BY: WENDY DESSLER

 

Privacy of any kind is a basic and fundamental human right that must be respected at all times. Unfortunately, it wasn’t recognized before 1948. Still, in many parts of the world, patients aren’t given any health privacy at all.

In 1948, the Universal Declaration of Human Rights stated equal rights for all the members that fall under the human species.

Now that there are new medical advancements and medical device prototyping that help medical professionals come up with ways to cure various diseases, it has now become even more critical to realize that health privacy is the right of every patient.

Let’s take a look at what any person is entitled to by law under health privacy rights.

 

Ways In Which You Can Use Your Health Privacy As A Human Right

  • You have the right to remain silent if approached by any person outside of the hospital staff, who includes even visitors and anyone else who isn’t directly responsible for looking after your health.

 

  • You have the right to wear whatever you feel comfortable in, be it jewelry or clothing unless this doesn’t interfere with your medical procedures and diagnostic treatments.

 

  • You have the right to have a physical exam or checkup in a private place that allows for reasonable audio and visual privacy. You can also choose the examiner of your gender for certain intrusive or more personal examinations.

 

  • You have the right to discuss your health issues without the presence of another party or other people who aren’t involved in your medical treatment unless you’re underage.

 

  • You have the right to get your personal and medical care records read and followed up only by individuals who are directly related to providing healthcare facilities to you. Others can read or organize your records only if you’ve authorized them in writing.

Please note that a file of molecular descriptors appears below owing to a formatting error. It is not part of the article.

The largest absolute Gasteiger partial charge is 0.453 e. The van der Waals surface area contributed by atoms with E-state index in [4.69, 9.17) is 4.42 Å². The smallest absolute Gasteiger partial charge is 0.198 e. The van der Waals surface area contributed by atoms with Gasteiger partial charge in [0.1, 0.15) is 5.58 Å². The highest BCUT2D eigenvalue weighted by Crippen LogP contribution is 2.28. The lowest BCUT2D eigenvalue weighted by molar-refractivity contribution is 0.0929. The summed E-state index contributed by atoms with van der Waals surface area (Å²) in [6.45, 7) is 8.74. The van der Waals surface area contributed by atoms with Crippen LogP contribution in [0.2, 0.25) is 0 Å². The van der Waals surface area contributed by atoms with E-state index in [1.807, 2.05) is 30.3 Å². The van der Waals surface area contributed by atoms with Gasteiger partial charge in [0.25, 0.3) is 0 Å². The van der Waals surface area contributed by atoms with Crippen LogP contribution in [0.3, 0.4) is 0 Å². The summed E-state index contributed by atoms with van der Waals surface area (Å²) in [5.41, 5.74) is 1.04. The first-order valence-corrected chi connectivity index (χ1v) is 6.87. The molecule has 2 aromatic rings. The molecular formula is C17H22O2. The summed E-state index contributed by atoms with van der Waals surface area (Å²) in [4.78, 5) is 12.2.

• If you want your billing information to remain strictly confidential, you can use this right to obtain health privacy.

 

  • You can expect any news of your medical treatment to be given only to friends or family members whom you’ve authorized in complete confidentiality without the presence of any third-party.

 

  • If you feel that your privacy is being disturbed by other patients around you, you can request permission to move your location. In case there is any issue of protection and personal safety involved, you have the right to being assigned a secret or fake identity.

 

 

It states that privacy protection can be applied to information that can be used to identify a person, meaning:

 

  1. Information associated with the past, present, and future conditions (both mental and physical) of a person’s health.

 

  1.   Information that can easily help identify a person as a certain individual.

 

Here is a list of those who are required to honor HIPAA: